Our loom

Newburgh Handloom Weavers uses two Thomas Kennedy handlooms, both built in Galashiels around the end of the 19th century. The Kennedy looms have two flying shuttles which can produce fine tweed in twill, herringbone and hounds-tooth amongst others. Our looms are traditional wooden looms, non-mechanised, which work by one hand throwing the shuttle, the other hand beating the cloth and both feet working the treadles to change the shed. These types of loom were common pre-1920’s and require a great deal of skill to produce an even cloth and to balance the loom.

What we do

Our looms allow us to weave very high quality woollen tweed in a variety of designs and colours, all of which are entirely hand-woven. We produce short lengths (from 10m up to 40m) of tweed on our Kennedy looms capable of producing cloth up to 1m wide. We mainly weave traditional Scottish tweeds, supporting an industry which goes back generations. Jimmy has learned to weave in this way, being taught by master weavers, and is now passing on this sense of tradition and pride to Erika, who is continuing this legacy. We are honouring and reviving tweed production as it used to be and producing cloth which is every bit as high quality as that produced on modern looms. We are building a long-term sustainable business based on tradition and traditional skills, involving a sense of heritage and love of wool, and where Jimmy is passing on his skills and knowledge to Erika and together they are producing fine tweeds and cloth in this time-honoured way.

Our weaving process

In order to reach the stage where we can weave our cloth, there are a number of steps which we need to take. We begin by choosing our yarn and then make a sample warp to test out the combination of colours and design. We then calculate the amount of yarn needed to make the cloth and prepare the pirns for the warp. Next, we need to make the warp and wind it onto the back roller before transferring the back roller onto the loom. From here, we thread the yarn through the heddles and reed according to the design being used and then we are ready to start weaving! Once the cloth has reached the end, we hear the irons fall to the floor as they are released from the warp and it is time to shout ‘Glad Iron’! The cloth is now ready to be cut from the loom and sent to the finishers for washing, shrinking and cropping. Our cloth is now ready to be made into a variety of garments and furnishings from jackets and waistcoats to cushions, curtains and upholstery. Our process from handloom to heirloom is now complete.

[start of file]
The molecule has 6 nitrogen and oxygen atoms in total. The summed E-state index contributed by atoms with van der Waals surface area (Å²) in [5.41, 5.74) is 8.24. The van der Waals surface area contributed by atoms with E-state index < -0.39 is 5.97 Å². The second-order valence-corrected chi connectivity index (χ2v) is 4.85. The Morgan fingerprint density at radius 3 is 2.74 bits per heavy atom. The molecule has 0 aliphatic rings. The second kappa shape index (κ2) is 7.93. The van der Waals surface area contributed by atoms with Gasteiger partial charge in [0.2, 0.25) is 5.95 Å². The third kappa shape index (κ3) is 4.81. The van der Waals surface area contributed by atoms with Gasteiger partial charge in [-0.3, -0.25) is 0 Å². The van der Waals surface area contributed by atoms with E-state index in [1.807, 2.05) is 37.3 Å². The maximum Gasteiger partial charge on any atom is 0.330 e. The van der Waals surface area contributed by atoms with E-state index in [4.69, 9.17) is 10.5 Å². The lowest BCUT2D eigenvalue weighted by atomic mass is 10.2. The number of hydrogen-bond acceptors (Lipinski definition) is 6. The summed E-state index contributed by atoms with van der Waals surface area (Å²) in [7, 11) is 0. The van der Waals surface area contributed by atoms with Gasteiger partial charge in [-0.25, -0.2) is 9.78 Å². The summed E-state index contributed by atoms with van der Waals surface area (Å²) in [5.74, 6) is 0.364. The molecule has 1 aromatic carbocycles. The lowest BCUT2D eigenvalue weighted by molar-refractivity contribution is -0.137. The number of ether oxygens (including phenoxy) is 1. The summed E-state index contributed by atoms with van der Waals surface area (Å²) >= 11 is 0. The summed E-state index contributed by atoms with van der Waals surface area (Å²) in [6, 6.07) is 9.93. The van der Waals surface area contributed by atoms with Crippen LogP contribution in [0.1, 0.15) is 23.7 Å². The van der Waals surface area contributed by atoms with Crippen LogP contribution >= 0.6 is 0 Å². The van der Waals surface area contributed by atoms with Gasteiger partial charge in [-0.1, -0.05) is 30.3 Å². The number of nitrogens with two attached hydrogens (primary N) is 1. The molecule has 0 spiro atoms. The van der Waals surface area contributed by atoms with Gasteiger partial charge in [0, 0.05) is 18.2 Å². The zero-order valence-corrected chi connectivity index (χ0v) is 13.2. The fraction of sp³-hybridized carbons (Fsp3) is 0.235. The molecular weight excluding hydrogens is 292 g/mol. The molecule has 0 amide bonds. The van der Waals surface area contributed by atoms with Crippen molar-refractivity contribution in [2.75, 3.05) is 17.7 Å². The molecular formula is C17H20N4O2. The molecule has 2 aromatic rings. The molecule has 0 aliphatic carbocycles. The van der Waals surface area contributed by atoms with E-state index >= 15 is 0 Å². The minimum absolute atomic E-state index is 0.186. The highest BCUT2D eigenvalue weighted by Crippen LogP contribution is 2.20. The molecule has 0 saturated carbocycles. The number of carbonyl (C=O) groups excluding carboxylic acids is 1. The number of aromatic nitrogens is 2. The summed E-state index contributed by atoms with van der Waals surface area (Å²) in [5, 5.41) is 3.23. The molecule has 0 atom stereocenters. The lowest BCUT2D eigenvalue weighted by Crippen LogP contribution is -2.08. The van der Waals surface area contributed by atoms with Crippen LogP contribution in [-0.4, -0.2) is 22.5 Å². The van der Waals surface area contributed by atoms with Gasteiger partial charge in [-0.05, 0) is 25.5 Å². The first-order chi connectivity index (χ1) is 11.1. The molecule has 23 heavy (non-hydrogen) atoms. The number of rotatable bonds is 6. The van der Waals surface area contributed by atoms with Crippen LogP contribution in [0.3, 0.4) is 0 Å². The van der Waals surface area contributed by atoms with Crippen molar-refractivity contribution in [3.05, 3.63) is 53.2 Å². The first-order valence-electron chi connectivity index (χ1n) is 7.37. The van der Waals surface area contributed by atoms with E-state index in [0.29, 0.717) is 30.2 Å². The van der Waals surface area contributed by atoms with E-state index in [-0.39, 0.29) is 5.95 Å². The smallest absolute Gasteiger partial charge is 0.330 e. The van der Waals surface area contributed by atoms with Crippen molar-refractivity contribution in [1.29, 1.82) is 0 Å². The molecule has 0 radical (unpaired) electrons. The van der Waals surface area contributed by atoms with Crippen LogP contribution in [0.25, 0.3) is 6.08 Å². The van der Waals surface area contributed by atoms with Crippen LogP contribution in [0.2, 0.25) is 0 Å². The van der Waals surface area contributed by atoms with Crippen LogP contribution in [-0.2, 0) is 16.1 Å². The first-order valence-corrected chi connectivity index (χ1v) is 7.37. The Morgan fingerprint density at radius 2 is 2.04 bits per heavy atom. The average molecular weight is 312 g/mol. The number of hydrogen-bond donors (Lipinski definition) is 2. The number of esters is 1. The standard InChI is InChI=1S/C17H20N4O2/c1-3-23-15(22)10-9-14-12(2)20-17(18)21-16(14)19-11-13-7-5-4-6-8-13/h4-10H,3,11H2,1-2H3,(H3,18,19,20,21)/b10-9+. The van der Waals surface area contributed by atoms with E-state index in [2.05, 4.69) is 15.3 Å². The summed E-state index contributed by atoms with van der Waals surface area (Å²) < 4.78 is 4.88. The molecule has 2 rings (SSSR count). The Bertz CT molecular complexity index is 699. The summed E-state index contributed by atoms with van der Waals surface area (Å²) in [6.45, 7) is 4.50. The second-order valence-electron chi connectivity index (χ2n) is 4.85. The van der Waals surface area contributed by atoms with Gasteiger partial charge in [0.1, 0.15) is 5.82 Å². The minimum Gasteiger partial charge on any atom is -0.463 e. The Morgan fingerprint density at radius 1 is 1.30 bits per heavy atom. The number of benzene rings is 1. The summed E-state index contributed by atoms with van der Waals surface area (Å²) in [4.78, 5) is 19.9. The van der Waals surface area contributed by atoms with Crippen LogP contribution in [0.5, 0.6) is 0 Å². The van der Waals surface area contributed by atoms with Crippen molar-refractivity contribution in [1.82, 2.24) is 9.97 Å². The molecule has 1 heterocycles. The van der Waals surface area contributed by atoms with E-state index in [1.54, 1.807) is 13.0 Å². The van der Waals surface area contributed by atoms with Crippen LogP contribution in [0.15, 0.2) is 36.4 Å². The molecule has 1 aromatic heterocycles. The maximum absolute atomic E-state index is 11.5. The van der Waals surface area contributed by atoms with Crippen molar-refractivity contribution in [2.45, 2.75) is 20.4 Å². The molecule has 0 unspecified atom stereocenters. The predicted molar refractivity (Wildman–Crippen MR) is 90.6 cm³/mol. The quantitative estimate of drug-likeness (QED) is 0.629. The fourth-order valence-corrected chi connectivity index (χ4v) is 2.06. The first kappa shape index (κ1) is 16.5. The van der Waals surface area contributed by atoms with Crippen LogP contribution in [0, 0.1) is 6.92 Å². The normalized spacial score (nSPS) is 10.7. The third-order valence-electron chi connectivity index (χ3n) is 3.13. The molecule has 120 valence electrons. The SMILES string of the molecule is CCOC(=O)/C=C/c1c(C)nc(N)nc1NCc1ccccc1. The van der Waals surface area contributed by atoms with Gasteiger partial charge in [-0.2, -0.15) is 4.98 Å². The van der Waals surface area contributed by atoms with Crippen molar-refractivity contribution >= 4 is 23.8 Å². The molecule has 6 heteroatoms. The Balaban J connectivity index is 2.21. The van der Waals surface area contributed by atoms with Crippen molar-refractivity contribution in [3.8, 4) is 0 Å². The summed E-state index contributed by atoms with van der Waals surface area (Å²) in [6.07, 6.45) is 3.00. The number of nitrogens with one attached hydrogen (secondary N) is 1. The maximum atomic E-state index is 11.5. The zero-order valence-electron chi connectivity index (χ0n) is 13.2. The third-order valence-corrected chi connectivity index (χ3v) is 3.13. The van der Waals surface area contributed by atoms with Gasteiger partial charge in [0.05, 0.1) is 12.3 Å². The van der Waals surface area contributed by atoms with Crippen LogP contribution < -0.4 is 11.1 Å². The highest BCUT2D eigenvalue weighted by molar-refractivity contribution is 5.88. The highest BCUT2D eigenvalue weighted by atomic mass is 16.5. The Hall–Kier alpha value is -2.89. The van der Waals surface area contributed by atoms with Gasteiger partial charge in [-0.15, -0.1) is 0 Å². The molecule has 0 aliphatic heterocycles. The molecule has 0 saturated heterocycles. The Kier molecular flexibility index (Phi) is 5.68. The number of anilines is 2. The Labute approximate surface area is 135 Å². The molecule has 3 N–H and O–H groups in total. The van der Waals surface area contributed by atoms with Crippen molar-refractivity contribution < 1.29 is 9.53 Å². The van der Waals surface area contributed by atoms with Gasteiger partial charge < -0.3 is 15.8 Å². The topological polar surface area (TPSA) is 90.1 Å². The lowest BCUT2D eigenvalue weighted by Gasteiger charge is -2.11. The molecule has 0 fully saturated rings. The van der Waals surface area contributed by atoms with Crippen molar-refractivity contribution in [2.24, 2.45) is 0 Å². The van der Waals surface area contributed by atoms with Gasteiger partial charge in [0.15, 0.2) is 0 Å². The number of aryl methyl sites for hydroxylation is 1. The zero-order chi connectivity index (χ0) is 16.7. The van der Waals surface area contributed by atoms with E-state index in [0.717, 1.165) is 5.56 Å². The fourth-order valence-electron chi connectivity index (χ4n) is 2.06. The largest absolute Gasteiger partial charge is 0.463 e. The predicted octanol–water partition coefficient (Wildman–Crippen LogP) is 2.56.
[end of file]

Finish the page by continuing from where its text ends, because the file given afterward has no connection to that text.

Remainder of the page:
TED Summit 2019

TED Summit  – a community beyond borders – is being held this year in Edinburgh (July 21-25 2019). Members of the TED community from throughout the world — TEDx’ers, TED Translators, TED Fellows, past speakers and more — have gathered in to dream up what’s next for TED, and we were invited to play our …


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Jimmy: +44 (0) 7971 224 573